is USB good for?
for great for attaching medium speed devices to computers. It's
maximum speed of 12 Mbps is fine for low speed devices like keyboards,
mice, or joysticks. It is also well suited for medium speed devices
like floppy drives, cameras, modems, or scanners.
because it's "hot-pluggable" you can plug devices in
or unplug them safely when you computer is turned on.
either multiple ports on your computer or a hub, you can attach
an almost unlimited number of devices - theoretically up to 128
if you have them.
of the best features of USB is that it is hot swappable. This
means you can walk up to a computer, plug in a new device using
USB, and use it right away.
connectors on computers can only be plugged in when the computer
is off. This prevents electrical shorts or glitches that can cause
damage. USB doesn't have this limitation.
is "plug and play?"
and play refers to the ability to use a new peripheral without
going through an elaborate configuration process.
and play depends on the operating system used on your computer,
Windows 98 and MacOS have a set of basic USB drivers built in
that gives them true plug and play for a wide class of USB peripherals.
Even so, newer types of USB devices may need additional drivers
is well suited for plug and play operation. No jumpers need be
set or id's selected. There are no interrupt conflicts or other
messy configuration issues involved in using USB devices.
What is a Hubs?
Most computers have two USB ports. If you need to plug in more than two USB devices you do so by using a hub. A hub plugs into your USB port and provides more than one additional plug. Common hub sizes include four or seven ports.
USB devices have hubs build right into them. Most keyboards have
another USB port in them so you can daisy chain a mouse, joystick,
or other USB device to it.
vs. powered hubs?
important feature of USB is that the cables distribute power as
well as data. This means that devices that use modest amounts
of power don't need separate power supplies. So few big power
cubes at your wall outlet and fewer cords running across your
the amount of power distributed over USB is limited. A unpowered
(or self-powered) hub uses some of the power coming to it for
it's own operation, and passes the remainder along to devices
plugged into it. This is OK for small hubs with low power devices
plugged into it. A good example is this is a keyboard with an
powered hub built-in. This has plenty of power for plugging in
a mouse or track pad.
hubs have their own power supplies and can supply full power to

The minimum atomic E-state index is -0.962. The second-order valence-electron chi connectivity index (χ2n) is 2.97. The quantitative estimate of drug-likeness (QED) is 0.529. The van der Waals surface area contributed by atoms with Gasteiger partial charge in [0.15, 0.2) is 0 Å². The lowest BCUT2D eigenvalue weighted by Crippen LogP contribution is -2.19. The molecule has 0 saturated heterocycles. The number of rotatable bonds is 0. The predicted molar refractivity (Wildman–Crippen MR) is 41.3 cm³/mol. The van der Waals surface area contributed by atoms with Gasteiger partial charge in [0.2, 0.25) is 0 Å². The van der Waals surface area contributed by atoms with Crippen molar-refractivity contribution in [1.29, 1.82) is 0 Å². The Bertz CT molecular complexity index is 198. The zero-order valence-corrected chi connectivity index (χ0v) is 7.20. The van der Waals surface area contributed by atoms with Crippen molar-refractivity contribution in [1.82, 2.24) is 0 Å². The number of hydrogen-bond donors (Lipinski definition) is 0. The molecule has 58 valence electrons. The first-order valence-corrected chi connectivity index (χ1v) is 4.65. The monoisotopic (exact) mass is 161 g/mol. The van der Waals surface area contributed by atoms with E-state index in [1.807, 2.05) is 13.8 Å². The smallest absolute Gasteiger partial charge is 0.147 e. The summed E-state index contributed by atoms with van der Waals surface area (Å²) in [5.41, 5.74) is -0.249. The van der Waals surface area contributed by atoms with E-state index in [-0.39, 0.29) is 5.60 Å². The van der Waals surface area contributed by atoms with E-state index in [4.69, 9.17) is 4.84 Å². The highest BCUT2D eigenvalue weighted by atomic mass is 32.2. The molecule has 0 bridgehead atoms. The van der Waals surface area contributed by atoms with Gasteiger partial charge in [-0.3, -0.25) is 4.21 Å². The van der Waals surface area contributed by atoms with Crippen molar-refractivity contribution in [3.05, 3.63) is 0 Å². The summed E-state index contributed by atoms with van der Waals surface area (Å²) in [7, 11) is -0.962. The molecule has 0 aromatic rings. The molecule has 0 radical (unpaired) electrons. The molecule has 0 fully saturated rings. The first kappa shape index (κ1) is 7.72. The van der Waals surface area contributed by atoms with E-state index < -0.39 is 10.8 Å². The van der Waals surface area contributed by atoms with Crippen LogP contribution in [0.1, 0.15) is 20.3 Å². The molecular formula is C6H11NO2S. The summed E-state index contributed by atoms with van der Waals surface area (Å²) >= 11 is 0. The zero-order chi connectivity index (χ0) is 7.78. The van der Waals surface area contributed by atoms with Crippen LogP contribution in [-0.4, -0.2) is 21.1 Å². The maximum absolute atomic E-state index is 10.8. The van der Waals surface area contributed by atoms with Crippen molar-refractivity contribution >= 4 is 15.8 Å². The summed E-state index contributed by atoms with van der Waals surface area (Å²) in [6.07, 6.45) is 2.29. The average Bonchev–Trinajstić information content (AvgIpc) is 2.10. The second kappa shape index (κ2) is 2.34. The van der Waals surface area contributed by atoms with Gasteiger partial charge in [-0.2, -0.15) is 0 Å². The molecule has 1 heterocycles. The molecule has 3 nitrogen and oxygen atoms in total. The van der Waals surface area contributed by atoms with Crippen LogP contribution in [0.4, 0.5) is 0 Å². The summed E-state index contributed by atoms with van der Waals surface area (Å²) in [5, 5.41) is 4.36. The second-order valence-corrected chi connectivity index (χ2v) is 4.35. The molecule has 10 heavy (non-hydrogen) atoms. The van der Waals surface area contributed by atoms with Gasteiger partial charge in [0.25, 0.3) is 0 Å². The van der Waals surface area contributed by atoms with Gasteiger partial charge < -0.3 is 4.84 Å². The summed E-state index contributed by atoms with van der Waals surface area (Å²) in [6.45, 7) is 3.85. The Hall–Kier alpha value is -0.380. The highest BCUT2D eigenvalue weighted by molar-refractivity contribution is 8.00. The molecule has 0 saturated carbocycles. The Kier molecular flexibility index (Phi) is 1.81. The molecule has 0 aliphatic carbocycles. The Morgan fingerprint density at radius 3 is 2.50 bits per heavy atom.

all the devices that can physically plugged into them. Of course,
you do have an extra wire and power block plugged into the wall.
hubs can operate either way. If they don't have their power supply
plugged-in, they operate as an unpowered hub - with a limited
ability to power additional USB devices. When you plug-in their
power supplied, they function as powered hubs.
How fast is USB 1.1 and 2.0?
USB 1.1 has a "low speed" mode operating at 1.5 Mbps and a "high speed" mode operating up to 12 Mbps. USB 2.0 can atain speeds as high as 480 Mbps.
speed mode is often used by slower devices such as mice, keyboards,
speed mode is required by faster devices like scanners and printers.
USB 2.0 is primarily used for storage device like large hard disk
drives and CDRW drives.
this speed range places USB firmly in the midrange. SCSI and Firewire
are faster, serial and ADB are slower. A few years from now USB
will undoubtedly be viewed as low speed... USB 2.0 is almost as
fast as current FireWire (except for full motion video) and external
computer with two USB ports place both ports on the same USB bus.
This means that the bandwidth is shared between them. So, if you
have USB speakers on one port, and a printer on the other, the
printer will run slower when sound data is being sent to your
computers, such as Apple's G4, are using separate USB buses on
each USB port. This means that you can use the full 12 Mbps bandwidth
on each port.
my computer use USB devices?
depends on two things: hardware and software.
you need a USB port in your computer. This can either be built
in (most PC's build in 1999 and Apple's iMac) or from a plug in
card.We offer PCI to USB adapters which can add USB capabilities
to your older computer.
for Wintel computers, you need either Windows 98, Windows 95 OSR
2.1 (although Windows 98 has better USB support than Windows 95),
Windows 2000. For Apple Macintosh computers you need MacOS 8.1
long can cables be?
meters is the maximum cable length allowed by USB. You can achieve
longer cable runs by inserting a hub every five meters (16 feet).
Companies are also introducing cables with repeaters built into
them to allow longer cable runs.
A or B / upstream or downstream?
A plugs are the USB output port of a host system or hub. These
are also know as upstream ports. The USB plug in your computer
is a Type A plug. Your typical USB device with a single cable
coming out of it plugs into a hub or host systems Type A port.
B plugs are the USB input ports leading into hubs. These are also
know as downstream ports. They always connect to a Type A, upstream
port, at the other end of the cable.
do I daisy chain my USB devices?
devices are not daisy chained, rather they use hubs to connect
more devices. If you have a single USB port on your computer and
need to use three USB devices, you need to first plug a hub into
the computer. The hub will then have four, or seven (or however
many) ports available for you to plug in additional devices.
can be daisy chained, to provide even more USB ports.